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July 26, 2002

The best analogy ever for computers

Back when I first learned about computers back in junior high school, I came across a book called Man and the Computer by John G. Kemeny. (I'm guessing I probably picked it up because John Kemeny is the co-inventor of BASIC, and I was learning BASIC at the time - around 1973.) Kemeny's book came out in 1972. If you wanted to use a computer, just about the only way was to use a time sharing system that could support 100 people using low speed terminals writing programs in BASIC.

One part of the book that's stuck with me all these years was a short section in which Kemeny explained how faster computers work by way of an analogy:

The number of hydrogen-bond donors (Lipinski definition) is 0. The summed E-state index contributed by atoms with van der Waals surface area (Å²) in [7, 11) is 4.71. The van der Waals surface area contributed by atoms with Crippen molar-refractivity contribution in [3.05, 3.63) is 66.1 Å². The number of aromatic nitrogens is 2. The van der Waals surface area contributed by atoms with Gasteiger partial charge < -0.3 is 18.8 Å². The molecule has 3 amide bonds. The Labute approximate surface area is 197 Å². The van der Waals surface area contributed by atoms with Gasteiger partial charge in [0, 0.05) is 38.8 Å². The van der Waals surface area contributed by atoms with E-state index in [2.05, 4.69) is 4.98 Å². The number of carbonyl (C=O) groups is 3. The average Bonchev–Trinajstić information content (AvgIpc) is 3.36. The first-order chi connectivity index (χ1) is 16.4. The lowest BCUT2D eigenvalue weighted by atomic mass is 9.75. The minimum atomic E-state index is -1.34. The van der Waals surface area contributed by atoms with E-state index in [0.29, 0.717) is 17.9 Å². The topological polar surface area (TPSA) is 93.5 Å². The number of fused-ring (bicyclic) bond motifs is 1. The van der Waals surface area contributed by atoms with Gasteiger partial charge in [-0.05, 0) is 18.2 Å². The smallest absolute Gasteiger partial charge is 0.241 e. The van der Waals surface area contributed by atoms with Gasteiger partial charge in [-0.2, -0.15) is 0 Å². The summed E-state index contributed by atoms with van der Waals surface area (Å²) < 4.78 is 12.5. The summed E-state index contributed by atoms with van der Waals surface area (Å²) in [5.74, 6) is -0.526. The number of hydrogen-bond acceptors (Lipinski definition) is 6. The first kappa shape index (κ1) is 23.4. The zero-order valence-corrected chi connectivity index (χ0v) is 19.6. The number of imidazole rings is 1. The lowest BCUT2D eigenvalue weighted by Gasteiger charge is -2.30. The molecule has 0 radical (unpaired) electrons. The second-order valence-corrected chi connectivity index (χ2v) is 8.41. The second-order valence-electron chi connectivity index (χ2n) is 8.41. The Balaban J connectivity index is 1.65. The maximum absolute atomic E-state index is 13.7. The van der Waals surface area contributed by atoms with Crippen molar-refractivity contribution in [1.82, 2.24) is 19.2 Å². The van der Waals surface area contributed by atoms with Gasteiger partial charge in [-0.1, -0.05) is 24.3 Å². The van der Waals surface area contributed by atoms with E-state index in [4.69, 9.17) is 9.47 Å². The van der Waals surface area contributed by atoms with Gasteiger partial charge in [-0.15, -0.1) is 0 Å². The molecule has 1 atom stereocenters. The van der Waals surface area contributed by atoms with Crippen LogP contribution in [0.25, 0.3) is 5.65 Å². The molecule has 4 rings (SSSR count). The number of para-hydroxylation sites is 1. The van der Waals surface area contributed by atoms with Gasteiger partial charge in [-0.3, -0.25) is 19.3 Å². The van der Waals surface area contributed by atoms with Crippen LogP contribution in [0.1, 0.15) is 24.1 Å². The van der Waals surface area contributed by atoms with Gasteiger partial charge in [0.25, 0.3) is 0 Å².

Let us suppose that space travelers discover a higher order of living beings. These creatures are much more intelligent than men, but their metabolism is much slower. We recognize their great insights into problems and hope that they will help us to resolve a number of issues currently beyond human capability. On the other hand, they are so frustratingly slow that they must rely on our much faster response time in order to get the job done.
I lost my copy of Kemeny's book years ago, but today I found a copy at the Georgia Tech library. Kemeny's book is long out of print (although it is available used), so here's Kemeny's analogy. I've added a postscript: how much faster would you guess a typical PC is than the time shared GE 635 computer Kemeny based his analogy on?